If both your state and your company offer STD, you may be required to use the full state benefit and have your employer's coverage make up the rest. You'll still end up with the same amount of pay as if you were getting your employer's full benefit, but you'll get it in two checks, one from the state and one from your company's provider.
Many programs require that you be out of work for up to a week before you can start to collect disability benefits. Your employer or your state's program may require you to use up your accrued sick days or vacation days before your disability benefits kick in. That's not necessarily a bad thing, as those days are paid at your full salary.
Will I have to pay income tax on disability income?
It depends on who's paying the insurance premiums for your coverage. The portion of your salary that you receive from your employer's coverage is taxable, but no income taxes will be taken out of your checks, so you'll end up owing the money in April. (On the other hand, you'll be able to take an extra deduction for having a new dependent, so that may offset the amount.)
Money you receive from a state disability program is generally not subject to federal or state income taxes. If you pay for the disability insurance yourself, the benefits you receive are also tax-free.
What do I do when my short-term disability coverage runs out?
Some new moms decide to return to work once their coverage runs out, which is typically after about six weeks. (Of course, some have to return even sooner if they're relying on a state benefit that only pays half of their normal salary and they can't afford to make up the difference.)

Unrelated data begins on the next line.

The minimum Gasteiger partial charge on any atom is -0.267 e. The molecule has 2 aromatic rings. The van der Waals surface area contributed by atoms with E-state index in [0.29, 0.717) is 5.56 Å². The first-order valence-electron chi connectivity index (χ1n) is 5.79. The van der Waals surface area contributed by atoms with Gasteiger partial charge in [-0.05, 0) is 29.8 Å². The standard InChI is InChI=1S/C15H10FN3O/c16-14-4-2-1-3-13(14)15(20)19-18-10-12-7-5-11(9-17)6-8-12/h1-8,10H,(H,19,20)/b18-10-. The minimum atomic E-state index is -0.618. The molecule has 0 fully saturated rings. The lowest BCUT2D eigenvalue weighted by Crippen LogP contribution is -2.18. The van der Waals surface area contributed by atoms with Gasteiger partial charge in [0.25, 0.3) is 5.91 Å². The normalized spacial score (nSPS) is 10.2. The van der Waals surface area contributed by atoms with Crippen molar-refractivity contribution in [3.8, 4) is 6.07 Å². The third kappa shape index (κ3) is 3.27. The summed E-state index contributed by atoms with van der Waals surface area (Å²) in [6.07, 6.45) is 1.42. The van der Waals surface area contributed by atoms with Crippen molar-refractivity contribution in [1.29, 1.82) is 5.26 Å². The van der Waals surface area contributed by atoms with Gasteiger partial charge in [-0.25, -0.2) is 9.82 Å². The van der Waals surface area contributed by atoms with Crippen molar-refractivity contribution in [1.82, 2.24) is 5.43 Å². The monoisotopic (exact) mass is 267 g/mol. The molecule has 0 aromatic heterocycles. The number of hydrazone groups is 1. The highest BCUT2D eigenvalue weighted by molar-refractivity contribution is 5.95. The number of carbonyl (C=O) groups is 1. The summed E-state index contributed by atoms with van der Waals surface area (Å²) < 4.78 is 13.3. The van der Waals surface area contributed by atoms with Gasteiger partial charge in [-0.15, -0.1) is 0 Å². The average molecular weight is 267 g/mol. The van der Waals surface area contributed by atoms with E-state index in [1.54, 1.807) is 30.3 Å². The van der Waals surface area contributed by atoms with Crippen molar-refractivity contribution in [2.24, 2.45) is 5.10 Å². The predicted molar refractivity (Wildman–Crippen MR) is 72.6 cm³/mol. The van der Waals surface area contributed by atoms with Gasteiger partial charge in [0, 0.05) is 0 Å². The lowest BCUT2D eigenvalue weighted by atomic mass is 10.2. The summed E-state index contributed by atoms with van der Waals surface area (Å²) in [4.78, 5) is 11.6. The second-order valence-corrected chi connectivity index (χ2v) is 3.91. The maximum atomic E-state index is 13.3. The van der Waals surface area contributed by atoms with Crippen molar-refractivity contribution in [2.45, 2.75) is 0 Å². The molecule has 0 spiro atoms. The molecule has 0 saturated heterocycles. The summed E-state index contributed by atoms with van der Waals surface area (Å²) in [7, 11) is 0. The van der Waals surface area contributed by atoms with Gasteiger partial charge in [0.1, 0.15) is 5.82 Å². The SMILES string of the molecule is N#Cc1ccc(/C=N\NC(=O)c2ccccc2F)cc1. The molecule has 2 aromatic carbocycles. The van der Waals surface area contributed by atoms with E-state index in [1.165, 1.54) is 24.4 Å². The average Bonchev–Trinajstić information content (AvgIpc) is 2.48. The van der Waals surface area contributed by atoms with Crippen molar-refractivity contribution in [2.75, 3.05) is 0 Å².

If you've accrued vacation, personal, or sick days, you may want to use them to extend your leave. Some companies will even allow you to take vacation or sick days that you haven't yet accrued. In some cases, however, you may be asked to reimburse the company for those days if you decide not to return to work after your leave.
You may also be eligible for unpaid leave when your disability runs out. If you choose not to return to work when your STD coverage ends, some states allow you to take a certain amount of time off as unpaid pregnancy leave. (California has a particularly generous provision, allowing up to 12 weeks for new parents — not just women.)
You won't get paid during this time, but your employer will be required to hold your job for you until you're able to return (or until the leave runs out). Your employer may require that you use up your sick days before taking unpaid leave.
How can I find out whether I'm entitled to unpaid leave?
Start by asking your company's human resources department. Under the FMLA, many employers are required by federal law to allow their employees (both men and women) 12 weeks of unpaid leave after the birth or adoption of a child. At the end of your leave, your employer must allow you to return to your job or a similar job with the same salary, benefits, working conditions, and seniority.